‘Zoomba’… sounds like such an exotic word. This exercise/dance regimen actually is an alluring import originating in Columbia, South America. Zumba started in Colombia by accident in the 90s when dancer and choreographer Alberto Perez forgot the music for his aerobics class. In a pinch, he pulled out some tapes of salsa and merengue and a new fitness craze was born. Today, Zumba has certified instructors in more than 125 countries around the world, making it debut in the US in 1999 in Miami.
Participants learn some rather easy, basic movements compared to the somewhat complicated balance techniques or body poses of another foreign-now-local trend, yoga. The simplicity of the movements is part of the program’s appeal, and participants do not need a partner to learn or perform the basic dance steps.
Google “Zumba Classes Near Me” and a variety of locations pop up in the Rehoboth/Lewes corridor including the Midway Fitness Center, Everyone Fitness, the Sussex YMCA, and the Lewes Activity Senior Center where certified instructor, Pamm Pauley, teaches. Another instructor there, Cindy Beaver teaches LaBlast at the center but also teaches Zumba at the Y.
What’s the difference?
Both are dance-oriented. Another Google search will tell you that Zumba is anaerobic, with the same high heart rate the entire time, while LaBlast is an interval workout; it is more focused on cardio interval training.
“At the Lewes Senior Center and other local communities I currently teach at, the Zumba classes are low-moderate-high impact,” says Pauley. “I tell my students to modify to their needs meaning they do not have to do any jumping or turning if they choose not to. I choose music that is fun and easy to follow. I use all genres of music from Latin, Pop, Bollywood, Country, and Contemporary Christian Hip Hop”.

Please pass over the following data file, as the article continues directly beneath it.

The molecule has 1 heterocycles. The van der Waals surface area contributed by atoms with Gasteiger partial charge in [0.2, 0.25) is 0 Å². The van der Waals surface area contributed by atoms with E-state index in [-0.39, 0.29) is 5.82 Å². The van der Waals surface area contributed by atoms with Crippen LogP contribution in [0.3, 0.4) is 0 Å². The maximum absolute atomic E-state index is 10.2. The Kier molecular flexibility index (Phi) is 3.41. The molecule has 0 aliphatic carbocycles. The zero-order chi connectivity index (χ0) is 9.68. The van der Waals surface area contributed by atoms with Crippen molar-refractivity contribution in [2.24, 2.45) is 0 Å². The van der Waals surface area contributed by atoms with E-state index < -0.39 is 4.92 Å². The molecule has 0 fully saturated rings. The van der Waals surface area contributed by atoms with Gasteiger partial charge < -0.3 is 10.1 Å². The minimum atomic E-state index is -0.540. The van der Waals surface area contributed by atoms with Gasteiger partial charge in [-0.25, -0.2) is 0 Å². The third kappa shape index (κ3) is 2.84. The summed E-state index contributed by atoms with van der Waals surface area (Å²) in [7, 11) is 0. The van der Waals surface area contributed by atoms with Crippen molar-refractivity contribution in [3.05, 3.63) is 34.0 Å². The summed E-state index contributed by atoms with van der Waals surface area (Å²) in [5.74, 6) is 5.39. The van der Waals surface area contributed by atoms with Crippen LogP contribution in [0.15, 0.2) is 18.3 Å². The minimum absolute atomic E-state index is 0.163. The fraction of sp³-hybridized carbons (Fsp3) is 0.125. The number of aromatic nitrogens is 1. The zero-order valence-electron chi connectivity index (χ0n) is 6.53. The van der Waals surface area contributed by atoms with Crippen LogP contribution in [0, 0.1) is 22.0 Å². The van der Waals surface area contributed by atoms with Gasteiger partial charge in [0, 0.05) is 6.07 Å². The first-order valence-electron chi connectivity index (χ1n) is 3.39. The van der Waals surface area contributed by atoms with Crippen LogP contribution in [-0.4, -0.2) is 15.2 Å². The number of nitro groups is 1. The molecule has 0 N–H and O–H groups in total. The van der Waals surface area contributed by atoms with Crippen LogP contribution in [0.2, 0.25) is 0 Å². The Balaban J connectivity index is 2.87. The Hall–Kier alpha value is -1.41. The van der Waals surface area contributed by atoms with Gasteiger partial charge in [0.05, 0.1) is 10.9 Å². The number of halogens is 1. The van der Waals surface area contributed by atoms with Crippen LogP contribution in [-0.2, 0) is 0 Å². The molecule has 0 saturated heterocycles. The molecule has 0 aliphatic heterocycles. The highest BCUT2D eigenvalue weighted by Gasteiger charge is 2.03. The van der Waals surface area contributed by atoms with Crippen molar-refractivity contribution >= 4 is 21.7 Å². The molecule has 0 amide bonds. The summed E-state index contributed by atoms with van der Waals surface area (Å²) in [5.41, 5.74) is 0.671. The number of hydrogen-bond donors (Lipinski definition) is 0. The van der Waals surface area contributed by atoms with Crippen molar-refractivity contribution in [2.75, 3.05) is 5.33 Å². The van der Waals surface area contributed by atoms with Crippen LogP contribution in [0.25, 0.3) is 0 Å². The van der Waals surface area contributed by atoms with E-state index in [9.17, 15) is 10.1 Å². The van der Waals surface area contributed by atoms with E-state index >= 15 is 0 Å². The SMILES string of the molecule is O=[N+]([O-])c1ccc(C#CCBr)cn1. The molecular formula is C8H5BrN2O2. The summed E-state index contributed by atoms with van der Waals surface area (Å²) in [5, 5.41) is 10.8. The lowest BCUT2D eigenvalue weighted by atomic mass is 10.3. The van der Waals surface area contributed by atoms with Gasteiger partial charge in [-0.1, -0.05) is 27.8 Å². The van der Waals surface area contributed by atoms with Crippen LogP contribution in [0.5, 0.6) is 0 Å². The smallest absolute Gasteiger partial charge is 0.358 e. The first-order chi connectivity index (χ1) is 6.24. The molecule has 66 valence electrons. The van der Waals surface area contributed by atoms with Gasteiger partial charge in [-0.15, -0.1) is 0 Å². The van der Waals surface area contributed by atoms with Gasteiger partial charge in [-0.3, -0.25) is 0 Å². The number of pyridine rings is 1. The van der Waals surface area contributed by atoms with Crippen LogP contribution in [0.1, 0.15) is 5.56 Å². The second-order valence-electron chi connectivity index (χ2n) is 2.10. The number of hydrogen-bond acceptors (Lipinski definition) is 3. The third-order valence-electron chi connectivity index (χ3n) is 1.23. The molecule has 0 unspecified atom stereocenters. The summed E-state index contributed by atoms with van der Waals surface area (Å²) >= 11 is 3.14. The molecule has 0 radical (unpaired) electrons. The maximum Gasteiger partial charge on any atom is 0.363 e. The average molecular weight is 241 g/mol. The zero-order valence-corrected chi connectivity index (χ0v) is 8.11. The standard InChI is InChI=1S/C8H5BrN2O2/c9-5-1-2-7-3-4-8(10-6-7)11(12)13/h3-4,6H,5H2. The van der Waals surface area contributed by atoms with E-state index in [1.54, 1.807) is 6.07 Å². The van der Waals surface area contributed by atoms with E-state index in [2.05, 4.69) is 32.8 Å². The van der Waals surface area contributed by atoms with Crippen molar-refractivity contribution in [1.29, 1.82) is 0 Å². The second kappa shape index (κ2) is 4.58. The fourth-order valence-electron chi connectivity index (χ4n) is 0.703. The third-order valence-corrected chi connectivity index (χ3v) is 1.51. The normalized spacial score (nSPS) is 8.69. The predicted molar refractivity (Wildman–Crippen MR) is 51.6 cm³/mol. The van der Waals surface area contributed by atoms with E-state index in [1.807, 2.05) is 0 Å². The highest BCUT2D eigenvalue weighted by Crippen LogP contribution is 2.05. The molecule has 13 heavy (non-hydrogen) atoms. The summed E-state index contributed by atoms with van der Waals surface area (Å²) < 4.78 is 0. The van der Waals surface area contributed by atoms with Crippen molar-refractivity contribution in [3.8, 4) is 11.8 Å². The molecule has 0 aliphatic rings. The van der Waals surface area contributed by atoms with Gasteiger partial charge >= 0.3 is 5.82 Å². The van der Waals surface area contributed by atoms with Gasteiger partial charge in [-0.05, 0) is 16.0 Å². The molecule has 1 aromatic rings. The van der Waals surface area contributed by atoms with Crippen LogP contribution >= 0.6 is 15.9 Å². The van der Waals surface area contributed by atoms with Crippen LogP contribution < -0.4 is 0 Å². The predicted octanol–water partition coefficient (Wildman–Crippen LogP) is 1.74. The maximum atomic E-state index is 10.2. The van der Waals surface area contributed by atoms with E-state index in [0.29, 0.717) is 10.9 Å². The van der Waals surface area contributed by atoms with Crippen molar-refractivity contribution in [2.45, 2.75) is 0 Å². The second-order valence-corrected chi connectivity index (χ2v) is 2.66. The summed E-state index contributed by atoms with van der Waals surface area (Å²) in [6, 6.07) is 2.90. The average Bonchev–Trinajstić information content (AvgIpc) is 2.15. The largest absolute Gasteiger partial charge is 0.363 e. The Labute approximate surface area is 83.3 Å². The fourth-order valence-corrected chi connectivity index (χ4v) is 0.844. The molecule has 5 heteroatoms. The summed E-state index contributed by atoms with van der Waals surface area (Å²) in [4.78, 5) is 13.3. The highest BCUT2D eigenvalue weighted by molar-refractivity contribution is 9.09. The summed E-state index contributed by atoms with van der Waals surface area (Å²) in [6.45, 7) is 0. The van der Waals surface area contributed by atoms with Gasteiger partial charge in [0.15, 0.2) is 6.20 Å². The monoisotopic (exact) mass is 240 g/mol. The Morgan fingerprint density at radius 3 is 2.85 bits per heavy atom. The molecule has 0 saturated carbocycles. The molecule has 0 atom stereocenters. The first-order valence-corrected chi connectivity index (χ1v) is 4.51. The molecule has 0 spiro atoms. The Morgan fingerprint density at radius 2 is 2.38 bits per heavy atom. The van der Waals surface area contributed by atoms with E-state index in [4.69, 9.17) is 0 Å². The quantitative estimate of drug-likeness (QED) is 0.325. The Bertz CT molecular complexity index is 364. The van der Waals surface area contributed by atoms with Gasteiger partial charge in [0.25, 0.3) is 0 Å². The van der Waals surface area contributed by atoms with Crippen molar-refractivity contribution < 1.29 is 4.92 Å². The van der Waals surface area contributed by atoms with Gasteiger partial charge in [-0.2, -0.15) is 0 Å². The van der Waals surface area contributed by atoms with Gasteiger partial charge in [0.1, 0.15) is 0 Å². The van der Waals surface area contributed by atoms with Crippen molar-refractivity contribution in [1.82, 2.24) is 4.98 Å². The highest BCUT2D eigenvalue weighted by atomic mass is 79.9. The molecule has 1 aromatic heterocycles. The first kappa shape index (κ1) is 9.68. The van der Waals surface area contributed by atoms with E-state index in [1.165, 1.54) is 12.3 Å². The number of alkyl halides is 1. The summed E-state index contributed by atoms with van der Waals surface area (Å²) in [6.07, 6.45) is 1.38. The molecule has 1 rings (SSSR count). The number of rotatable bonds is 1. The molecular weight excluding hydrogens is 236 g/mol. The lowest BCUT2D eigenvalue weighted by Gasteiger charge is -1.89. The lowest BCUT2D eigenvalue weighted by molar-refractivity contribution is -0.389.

Pauley recently became a Certified LaBlast Instructor but has been teaching Zumba for over 20 years and is certified in that as well. She says both are dance classes, but Zumba takes heavier inspiration from Latin dancing styles.
“Zumba dance formats are rooted in Reggaeton, Latin, Salsa, Merengue and Bollywood.,” she says. “ LaBlast classes utilize structured ballroom dance patterns like Foxtrot, Disco, Hustle, Tango, Waltz and Samba. Both are great workouts for calorie burn and getting those steps in”.
Paul Pizzolongo is one of the few men taking Zumba classes. He has been doing Zumba for a number of year was a figure skater at one time in his efforts to be active. Staying active was also a motivator for Joyce Kisk. She retired three years ago and is just starting out on her Zumba journey. She likes it due to its similarity to another class many of us have heard of, Jazzercise.
Pauley encourages new students to simply have fun. and “just move”. She says it sometimes takes a couple times for newbies to get the steps down but says she has never had anyone tell her they didn’t like it.
“Some students may take a little longer to get their groove on but the best thing about Zumba is the music,” she says. “It’s fun and a great workout to relieve stress because everyone leaves happy!! Everyone has their own style. I tell my students to smile and style!!!!”
There is a beginners 30-minute Zumba video on You Tube for those who want to get a better idea of what the “workout “ looks like. So whether you have LaBlast or ZOOOMMmmm to a Latin tune, get out and have fun getting active!
By Mary Jo Tarallo, Guest Journalist
Mary Jo Tarallo spent much of her career in public relations with various non-profits and spent 40 years involved with the ski industry as a journalist, public relations director for a national trade association and as executive director of the Learn to Ski and Snowboard initiative. Prior to her ski industry involvement she worked for the Maryland International Center in Baltimore and United Way of Central Maryland. She won a Gold Award for TV programming for a United Way simulcast that starred Oprah Winfrey. She has been cited for her work by numerous organizations. Mary Jo grew up in Baltimore, attended the University of Maryland and Towson University, lived in Washington, DC for 21 years and has been a full time resident of Rehoboth Beach and Milton since May 2019.